A new briefing released by Oil Change International details how the growth of distributed renewable energy in Africa has so far failed to include locally-owned companies and initiatives. The sector has been growing rapidly since 2013 — especially for companies focused on “pay-as-you-go” solar home systems — but finance has overwhelmingly only been accessible for multinational companies that are based in Europe or North America or led by entrepreneurs from these regions, meaning profits are largely not remaining in Africa.
This victory comes as an enormous relief to people all along the more than 600 miles of pipeline route through West Virginia, Virginia, and North Carolina.
ACP’s cancellation is the exception that proves the rule. The truth is that fossil fuel companies have worked with federal agencies to permit dozens of projects across the U.S. by ignoring and circumventing laws that protect communities and natural resources and placing corporate profits above all else.
“Today is a historic day for the Standing Rock Sioux Tribe and the many people who have supported us in the fight against the pipeline,” said Chairman Mike Faith of the Standing Rock Sioux Tribe. “This pipeline should have never been built here. We told them that from the beginning.”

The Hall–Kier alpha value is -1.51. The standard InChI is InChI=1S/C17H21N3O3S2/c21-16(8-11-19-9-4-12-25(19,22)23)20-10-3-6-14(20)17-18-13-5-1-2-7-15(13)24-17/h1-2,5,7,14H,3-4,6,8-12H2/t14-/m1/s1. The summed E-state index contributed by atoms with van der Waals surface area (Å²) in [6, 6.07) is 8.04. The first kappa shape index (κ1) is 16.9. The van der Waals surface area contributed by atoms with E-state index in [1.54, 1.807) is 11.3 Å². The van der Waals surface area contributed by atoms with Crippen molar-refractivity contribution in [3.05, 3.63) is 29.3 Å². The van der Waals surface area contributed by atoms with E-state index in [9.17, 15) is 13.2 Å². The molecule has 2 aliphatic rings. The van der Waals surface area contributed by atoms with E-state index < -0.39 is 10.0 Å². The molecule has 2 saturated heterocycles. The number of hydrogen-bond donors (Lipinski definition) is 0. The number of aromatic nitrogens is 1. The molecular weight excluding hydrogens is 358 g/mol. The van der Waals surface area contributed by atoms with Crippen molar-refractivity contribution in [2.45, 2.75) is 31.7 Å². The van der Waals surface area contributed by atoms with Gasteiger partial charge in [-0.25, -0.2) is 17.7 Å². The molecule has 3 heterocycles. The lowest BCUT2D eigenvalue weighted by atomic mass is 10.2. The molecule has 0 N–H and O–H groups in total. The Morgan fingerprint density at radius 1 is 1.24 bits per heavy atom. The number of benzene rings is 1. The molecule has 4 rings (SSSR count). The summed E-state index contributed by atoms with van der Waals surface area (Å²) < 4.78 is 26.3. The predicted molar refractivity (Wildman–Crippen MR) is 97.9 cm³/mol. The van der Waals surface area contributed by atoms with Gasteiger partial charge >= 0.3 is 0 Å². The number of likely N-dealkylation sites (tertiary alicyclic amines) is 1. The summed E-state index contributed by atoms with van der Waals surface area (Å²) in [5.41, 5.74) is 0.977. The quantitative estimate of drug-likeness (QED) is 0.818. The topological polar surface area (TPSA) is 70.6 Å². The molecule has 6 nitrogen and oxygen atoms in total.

Federal and state agencies can no longer allow the oil and gas industry to run roughshod over the law, the rights of Indigenous communities, and future generations’ right to a stable climate.
Local residents and concerned advocates submitted over 38,000 comments in opposition to the project, highlighting the risk that SPOT project poses to waterways, endangered species, public health, local economies, and the global climate
The U.S. government should acquire ownership and control over fossil fuel companies to safeguard workers, avoid taxpayer-funded bailouts, restore communities, save taxpayer dollars, and ensure an eventual managed phase-out of coal, oil, and gas production.
A new briefing finds that New Mexico cannot meet its commitment to global climate goals if it allows a massive expansion in oil and gas production.
13 state and national environmental groups released a new report finding that greenhouse gas emissions from Canadian oil company Enbridge’s proposed Line 3 expansion would vastly outweigh Minnesota’s planned reductions in the state’s emissions.
As Minnesota decides whether to let the crude oil pipeline cross its cleanest waters, a new report finds that greenhouse gas emissions from Canadian oil company Enbridge’s proposed Line 3 expansion would vastly outweigh planned reductions in the state’s emissions.